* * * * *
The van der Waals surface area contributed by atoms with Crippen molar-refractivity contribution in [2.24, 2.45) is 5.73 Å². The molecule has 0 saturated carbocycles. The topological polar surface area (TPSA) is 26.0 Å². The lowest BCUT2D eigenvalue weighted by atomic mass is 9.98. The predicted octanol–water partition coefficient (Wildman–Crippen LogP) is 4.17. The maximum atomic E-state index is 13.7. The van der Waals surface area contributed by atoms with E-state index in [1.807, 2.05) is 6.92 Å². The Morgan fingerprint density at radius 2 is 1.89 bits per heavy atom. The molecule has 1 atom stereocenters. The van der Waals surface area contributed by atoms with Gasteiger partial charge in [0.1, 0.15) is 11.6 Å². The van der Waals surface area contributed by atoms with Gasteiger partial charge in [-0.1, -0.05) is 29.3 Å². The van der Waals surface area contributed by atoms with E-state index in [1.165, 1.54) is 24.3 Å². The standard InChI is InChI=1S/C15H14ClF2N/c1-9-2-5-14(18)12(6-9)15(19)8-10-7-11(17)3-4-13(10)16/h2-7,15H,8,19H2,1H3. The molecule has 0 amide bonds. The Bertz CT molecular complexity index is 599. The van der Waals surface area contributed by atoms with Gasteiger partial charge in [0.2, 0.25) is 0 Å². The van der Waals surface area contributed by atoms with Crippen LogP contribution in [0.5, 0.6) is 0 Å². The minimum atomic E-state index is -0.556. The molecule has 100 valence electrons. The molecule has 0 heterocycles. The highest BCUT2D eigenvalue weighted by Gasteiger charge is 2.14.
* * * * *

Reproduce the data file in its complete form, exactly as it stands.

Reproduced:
The van der Waals surface area contributed by atoms with Crippen molar-refractivity contribution in [2.24, 2.45) is 5.73 Å². The molecule has 0 saturated carbocycles. The topological polar surface area (TPSA) is 26.0 Å². The lowest BCUT2D eigenvalue weighted by atomic mass is 9.98. The predicted octanol–water partition coefficient (Wildman–Crippen LogP) is 4.17. The maximum atomic E-state index is 13.7. The van der Waals surface area contributed by atoms with E-state index in [1.807, 2.05) is 6.92 Å². The Morgan fingerprint density at radius 2 is 1.89 bits per heavy atom. The molecule has 1 atom stereocenters. The van der Waals surface area contributed by atoms with Gasteiger partial charge in [0.1, 0.15) is 11.6 Å². The van der Waals surface area contributed by atoms with Gasteiger partial charge in [-0.1, -0.05) is 29.3 Å². The van der Waals surface area contributed by atoms with E-state index in [1.165, 1.54) is 24.3 Å². The standard InChI is InChI=1S/C15H14ClF2N/c1-9-2-5-14(18)12(6-9)15(19)8-10-7-11(17)3-4-13(10)16/h2-7,15H,8,19H2,1H3. The molecule has 0 amide bonds. The Bertz CT molecular complexity index is 599. The van der Waals surface area contributed by atoms with Gasteiger partial charge in [0.2, 0.25) is 0 Å². The van der Waals surface area contributed by atoms with Crippen LogP contribution in [0.5, 0.6) is 0 Å². The minimum atomic E-state index is -0.556. The molecule has 100 valence electrons. The molecule has 0 heterocycles. The highest BCUT2D eigenvalue weighted by Gasteiger charge is 2.14.